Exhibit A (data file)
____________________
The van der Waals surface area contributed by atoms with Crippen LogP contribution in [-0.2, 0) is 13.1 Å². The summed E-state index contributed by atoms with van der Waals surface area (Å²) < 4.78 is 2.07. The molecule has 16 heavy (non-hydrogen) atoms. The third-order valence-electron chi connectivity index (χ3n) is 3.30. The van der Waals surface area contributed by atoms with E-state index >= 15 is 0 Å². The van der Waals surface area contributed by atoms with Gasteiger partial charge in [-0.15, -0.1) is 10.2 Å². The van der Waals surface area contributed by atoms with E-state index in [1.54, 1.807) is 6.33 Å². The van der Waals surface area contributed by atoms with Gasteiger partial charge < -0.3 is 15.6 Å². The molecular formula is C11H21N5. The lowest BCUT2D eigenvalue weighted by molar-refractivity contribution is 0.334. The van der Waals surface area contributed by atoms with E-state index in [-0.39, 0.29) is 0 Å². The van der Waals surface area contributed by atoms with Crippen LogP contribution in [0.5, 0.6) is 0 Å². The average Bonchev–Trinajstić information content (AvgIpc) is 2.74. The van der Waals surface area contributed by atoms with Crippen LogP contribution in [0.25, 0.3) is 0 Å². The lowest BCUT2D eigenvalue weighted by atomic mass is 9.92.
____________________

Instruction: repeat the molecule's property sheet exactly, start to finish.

The van der Waals surface area contributed by atoms with Crippen LogP contribution in [-0.2, 0) is 13.1 Å². The summed E-state index contributed by atoms with van der Waals surface area (Å²) < 4.78 is 2.07. The molecule has 16 heavy (non-hydrogen) atoms. The third-order valence-electron chi connectivity index (χ3n) is 3.30. The van der Waals surface area contributed by atoms with E-state index >= 15 is 0 Å². The van der Waals surface area contributed by atoms with Gasteiger partial charge in [-0.15, -0.1) is 10.2 Å². The van der Waals surface area contributed by atoms with E-state index in [1.54, 1.807) is 6.33 Å². The van der Waals surface area contributed by atoms with Gasteiger partial charge < -0.3 is 15.6 Å². The molecular formula is C11H21N5. The lowest BCUT2D eigenvalue weighted by molar-refractivity contribution is 0.334. The van der Waals surface area contributed by atoms with E-state index in [-0.39, 0.29) is 0 Å². The van der Waals surface area contributed by atoms with Crippen LogP contribution in [0.5, 0.6) is 0 Å². The average Bonchev–Trinajstić information content (AvgIpc) is 2.74. The van der Waals surface area contributed by atoms with Crippen LogP contribution in [0.25, 0.3) is 0 Å². The lowest BCUT2D eigenvalue weighted by atomic mass is 9.92.